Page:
Selling Security to the C-Suite: 10 Statistics to Spur Organisational Action
As the number of cyber crime cases continue to rise, it’s putting organisations the world over on edge.
We’ve hit a critical point in time where attacks have become so common that businesses who aren’t hit are actually in the minority. It’s that bad.
You could even make the point that having a solid cyber security risk mitigation plan is essential for operating with any semblance of confidence in the 21st century. This factors into a company’s stability, sustainability and ultimately its longevity.
In most cases, following cyber security best practices starts at the top and trickles down. It’s usually up to C-level senior executives to lead the charge and keep an organisation safe.
But what if your company’s C-Suite still hasn’t bought in?
Maybe it’s due to a false sense of security. Or maybe it’s simply a reluctance to commence cyber security initiatives that require time and money. Whatever the reason, failing to take cyber security seriously is just tempting fate.
The following 10 statistics may be just what you need to sell security to the C-Suite and spur organisational action.
1. Just over half of US businesses experienced some sort of cyber attack in 2016.
This trend officially became the new norm in 2016 in the US, though similar activity is being seen around the world. While the severity of attacks can differ considerably, just north of 50 percent of all businesses fell victim within a single calendar year. PYMNTS.com reports that the following attacks were most common:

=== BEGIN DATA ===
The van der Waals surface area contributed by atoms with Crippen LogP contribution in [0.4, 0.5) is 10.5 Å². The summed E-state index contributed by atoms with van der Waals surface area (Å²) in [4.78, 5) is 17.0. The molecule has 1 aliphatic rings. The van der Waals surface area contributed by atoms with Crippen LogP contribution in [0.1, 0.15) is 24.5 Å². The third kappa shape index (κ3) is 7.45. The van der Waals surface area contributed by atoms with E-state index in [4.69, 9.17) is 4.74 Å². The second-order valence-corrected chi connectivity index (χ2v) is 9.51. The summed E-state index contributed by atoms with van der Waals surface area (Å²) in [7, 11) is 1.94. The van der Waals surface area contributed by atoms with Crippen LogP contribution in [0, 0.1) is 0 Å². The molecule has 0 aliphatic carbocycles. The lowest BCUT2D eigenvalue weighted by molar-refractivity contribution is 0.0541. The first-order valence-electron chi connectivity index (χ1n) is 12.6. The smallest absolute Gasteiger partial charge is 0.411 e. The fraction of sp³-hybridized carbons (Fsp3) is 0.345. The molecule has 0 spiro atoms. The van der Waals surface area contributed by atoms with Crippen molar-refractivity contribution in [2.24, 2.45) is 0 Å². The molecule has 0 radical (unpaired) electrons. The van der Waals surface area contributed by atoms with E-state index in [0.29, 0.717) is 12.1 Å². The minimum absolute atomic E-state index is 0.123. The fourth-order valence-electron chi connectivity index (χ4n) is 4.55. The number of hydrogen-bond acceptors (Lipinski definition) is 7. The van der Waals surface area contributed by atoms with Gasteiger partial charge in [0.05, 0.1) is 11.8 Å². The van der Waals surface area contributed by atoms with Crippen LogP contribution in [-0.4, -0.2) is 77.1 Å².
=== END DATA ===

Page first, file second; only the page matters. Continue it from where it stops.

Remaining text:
- Malware – This affected 53 percent of businesses
- Viruses – 51 percent
- DDoS attack – 35 percent
- Ransomware – 29 percent
To compound the problem, 70 percent of executives were concerned about the potential for data loss that could occur. In some cases such as ransomware attacks, data is permanently lost and can never be retrieved.
2. Small businesses account for 43 percent of cyber attacks.
Try to put yourself in the mind of a cyber criminal for a second. Which path would you be more inclined to take?
Attack a massive, global business leader with nearly infinite resources for preventing and defending attacks or a small to mid-sized business with minimal security?